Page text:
If you know me in the real world or even here on TA you'd know I'm pretty passionate about the image of atheism, deconversion and evangelical atheism. A christian friend pointed me to a video (which you can watch here) by Greta Christina today that made me realize that there is a bit of a gap, a chasm, between what I believe and what most atheists believe that could probably be easily filled by a little clarification. Then, I realized, this might in fact be the key to addressing the larger, over-arching issue of anger amongst atheists and whether or not this is a good approach for evangelical atheists.
It just never occurred to me that this point of distinction even needed to be made, but listening to Great and the crowd watching I realized I had made a bad assumption. No, this distinction does in fact need to be made clear. Great gets it, so I'll try to recast her point here in the context of deconversion.
Adherents and their apologists who are angry about atheist anger are just trying to take away the one ingredient responsible for all social change. I took this as a given, but many don't realize that almost every major social movement, from women's rights, to the queer movement, to civil rights; have all been built on "righteous" anger. "Righteous" anger is a special breed of anger that, unlike unhealthy anger, is clearly justifiable. It is the expression of anger, imo, by an emotionally healthy, mature adult.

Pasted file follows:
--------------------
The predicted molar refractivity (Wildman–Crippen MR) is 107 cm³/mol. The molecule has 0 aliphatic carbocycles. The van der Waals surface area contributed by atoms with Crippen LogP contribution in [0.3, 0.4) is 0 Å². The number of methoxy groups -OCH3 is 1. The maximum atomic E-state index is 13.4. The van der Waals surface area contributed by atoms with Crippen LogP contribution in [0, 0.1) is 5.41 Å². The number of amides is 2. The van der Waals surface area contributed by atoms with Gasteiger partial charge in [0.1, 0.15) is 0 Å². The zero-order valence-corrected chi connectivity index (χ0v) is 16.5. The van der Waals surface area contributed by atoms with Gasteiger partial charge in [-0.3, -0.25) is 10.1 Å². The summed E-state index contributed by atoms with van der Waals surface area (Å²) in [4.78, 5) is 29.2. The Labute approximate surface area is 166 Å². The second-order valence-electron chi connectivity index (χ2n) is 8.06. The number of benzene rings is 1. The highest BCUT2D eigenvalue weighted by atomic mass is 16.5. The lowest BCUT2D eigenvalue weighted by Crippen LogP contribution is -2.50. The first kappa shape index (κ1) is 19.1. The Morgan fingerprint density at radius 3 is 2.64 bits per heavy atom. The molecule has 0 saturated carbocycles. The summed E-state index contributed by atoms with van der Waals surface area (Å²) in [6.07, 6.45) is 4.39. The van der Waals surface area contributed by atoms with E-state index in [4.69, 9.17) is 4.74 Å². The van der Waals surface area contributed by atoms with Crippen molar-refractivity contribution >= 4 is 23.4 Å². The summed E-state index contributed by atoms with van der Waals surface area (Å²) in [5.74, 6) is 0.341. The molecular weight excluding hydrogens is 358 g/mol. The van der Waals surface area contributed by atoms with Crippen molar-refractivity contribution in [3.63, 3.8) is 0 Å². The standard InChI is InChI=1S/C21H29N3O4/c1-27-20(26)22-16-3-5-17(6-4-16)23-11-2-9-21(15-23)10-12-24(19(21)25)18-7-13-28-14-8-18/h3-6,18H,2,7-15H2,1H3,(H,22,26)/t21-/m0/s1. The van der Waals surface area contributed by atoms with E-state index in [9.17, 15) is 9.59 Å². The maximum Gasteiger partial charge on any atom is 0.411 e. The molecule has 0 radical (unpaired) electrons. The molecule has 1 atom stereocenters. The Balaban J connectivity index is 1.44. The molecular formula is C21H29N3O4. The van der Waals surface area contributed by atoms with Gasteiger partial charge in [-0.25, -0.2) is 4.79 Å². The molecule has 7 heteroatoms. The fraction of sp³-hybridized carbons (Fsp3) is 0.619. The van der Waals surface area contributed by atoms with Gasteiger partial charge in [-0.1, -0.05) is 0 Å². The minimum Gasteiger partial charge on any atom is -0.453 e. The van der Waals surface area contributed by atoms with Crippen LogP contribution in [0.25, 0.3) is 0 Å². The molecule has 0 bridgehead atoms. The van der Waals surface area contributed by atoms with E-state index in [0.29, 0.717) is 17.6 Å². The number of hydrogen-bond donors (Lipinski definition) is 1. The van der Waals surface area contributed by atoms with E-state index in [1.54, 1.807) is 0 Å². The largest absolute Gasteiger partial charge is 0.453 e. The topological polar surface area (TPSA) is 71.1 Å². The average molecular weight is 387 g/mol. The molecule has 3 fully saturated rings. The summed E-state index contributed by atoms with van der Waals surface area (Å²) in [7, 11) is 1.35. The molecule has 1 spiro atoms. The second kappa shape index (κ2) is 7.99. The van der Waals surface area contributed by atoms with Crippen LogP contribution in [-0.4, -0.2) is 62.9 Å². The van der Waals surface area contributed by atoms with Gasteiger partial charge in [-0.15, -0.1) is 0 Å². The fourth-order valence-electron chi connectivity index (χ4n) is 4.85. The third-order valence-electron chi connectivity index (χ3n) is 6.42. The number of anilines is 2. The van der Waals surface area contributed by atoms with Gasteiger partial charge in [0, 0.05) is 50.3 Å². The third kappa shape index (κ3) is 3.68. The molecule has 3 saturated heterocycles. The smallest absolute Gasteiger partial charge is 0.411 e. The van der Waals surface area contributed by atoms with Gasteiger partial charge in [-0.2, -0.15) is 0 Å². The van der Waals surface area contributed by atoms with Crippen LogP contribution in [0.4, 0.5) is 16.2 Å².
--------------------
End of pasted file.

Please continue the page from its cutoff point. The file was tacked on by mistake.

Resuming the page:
But what has concerned me is that I get the impression that all too many atheists are not applying this anger constructively. Rather, there is an almost immature, temper tantrum manner in which this gets expressed publicly.
My argument is that to be effective we must learn to channel that anger into something constructive, which means having the maturity and emotional stamina to refrain from public outbursts of anger and rather channel that anger into a social movement of change; of evangelical atheism which includes that unpopular topic of deconversion.
Atheists must learn that anger is a transformative force that can be used for constructive change. But this means being mature and learning how to express anger appropriately in public. There is a difference between anger expressed privately and anger expressed in public. Expressing anger in public is ill-advised if the only thing being expressed is anger. On the other hand, expressing how and why the things that anger you are reason for change is what we should be doing.
So, to be clear, my concern about the manner and tone of the "new atheists" movement comes about as a result of this realization, the same thing that Greta explains in her video much better than I can. And she also points out that when people demand that we "tone it down" they are really trying to take away from us the one thing that fuels social change. They are really just trying to "shut us up" and are doing what every reactionary element has done in the face of social change that begins to truly challenge status quo. For any role I've played in that I regret it and hope I don't do that anymore.